I’m often asked if senior care, specifically in-home senior care, is really the fast-growing employment opportunity that we always say it is. Consider this:
- The percentage of the U.S. population in 2010 aged 65 and over was 40.3 million. In 2050, is it projected that nearly 21% of the entire population of this country will be over 65 (up from 4.1% in 1900.)
- Over 38% of those aged 65 and over had one or more disabilities in 2010, with the most common difficulties being walking, climbing stairs, and doing errands alone.
- Medicaid funds for long-term care have been shifting away from nursing homes. Funding for home- and community-based services increased from 13% of total funding in 1990 to 43% in 2007.
- The top ten states with people aged 65 and older in 2010 were also the top ten states with the oldest old, aged 85 and over. The top four states were California, Florida, New York and Texas.
These are just some of the highlights from the U.S. Census Bureau report, 65+ in the United States: 2010, released in June 2014. Prompted by the Baby Boom generation, those born in the years following World War II (from 1946 to 1964), the report examines the social and economic implications of an aging majority population.
The U.S. is not the only country to experience the Baby Boom. Western countries that experienced relatively low birth-rates in the thirties and subsequent high birth-rates in the 25 years after WWII include the Scandinavian countries, Germany, Austria, Belgium, France, Luxembourg, the U.K. and Switzerland. In fact, in 2010, 50 countries had a higher proportion of people aged 65 and over than the United States. According to the report, by 2050, that number is projected to reach 98, or almost half the countries in the world. And, of course, developed countries will experience a greater number of the oldest old (age 85+) because undeveloped countries have a lower life-expectancy.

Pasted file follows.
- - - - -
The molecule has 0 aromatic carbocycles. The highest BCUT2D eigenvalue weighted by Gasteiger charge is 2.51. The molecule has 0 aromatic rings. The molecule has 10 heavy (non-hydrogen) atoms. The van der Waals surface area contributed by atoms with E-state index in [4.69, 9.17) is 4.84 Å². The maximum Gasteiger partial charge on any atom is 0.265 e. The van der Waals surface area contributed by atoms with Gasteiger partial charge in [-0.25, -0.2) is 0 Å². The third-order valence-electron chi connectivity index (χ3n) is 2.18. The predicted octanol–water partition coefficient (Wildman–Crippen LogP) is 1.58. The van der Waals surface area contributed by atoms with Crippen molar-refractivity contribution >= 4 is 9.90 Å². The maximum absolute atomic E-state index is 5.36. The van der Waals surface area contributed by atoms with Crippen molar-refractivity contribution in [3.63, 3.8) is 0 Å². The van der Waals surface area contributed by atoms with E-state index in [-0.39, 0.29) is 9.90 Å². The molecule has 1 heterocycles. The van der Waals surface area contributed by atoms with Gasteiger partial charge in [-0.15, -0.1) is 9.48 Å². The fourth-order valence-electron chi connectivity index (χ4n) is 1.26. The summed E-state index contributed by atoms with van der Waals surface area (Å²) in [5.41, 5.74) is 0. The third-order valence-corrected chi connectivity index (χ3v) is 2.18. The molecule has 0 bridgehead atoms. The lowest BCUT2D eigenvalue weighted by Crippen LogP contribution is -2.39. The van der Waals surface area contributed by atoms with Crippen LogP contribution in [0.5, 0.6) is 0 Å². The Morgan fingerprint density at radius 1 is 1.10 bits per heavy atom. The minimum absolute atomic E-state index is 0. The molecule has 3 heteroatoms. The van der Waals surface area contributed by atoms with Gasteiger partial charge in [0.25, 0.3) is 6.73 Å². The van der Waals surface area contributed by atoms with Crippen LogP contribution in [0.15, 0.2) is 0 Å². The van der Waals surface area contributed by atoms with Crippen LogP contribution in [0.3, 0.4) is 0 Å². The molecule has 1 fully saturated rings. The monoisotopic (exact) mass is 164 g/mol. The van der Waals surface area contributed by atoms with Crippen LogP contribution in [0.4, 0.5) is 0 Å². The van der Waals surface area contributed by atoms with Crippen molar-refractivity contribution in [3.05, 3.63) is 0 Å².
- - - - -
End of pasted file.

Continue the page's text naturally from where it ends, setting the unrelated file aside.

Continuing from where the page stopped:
Eldercare policies in not just the United States but around the world will have to accommodate this worldwide growing segment of the population.
This is the perfect time to become a professional senior caregiver. An expert in this field will have worldwide opportunities in the coming years. How does one start? At Caregiverlist®, we provide you with everything you need to become a professional senior caregiver. First, see if you have the temperament for senior care and you are aware of what the job entails.
Check your state’s minimum training requirements—Caregiverlist’s® basic training meets most state requirements. If you pass a criminal background check, you can begin the application process by using our free resume writer and attach it to our 5-minute caregiver job application.
Once you become a senior care professional, your opportunities for mobility are only as limited as your imagination. Whether you decide to work in the fastest-aging South and West regions of the United States or in aging-friendly countries like Sweden, Norway, or Germany, the universal truth is there will be no lack of senior clients in the near future.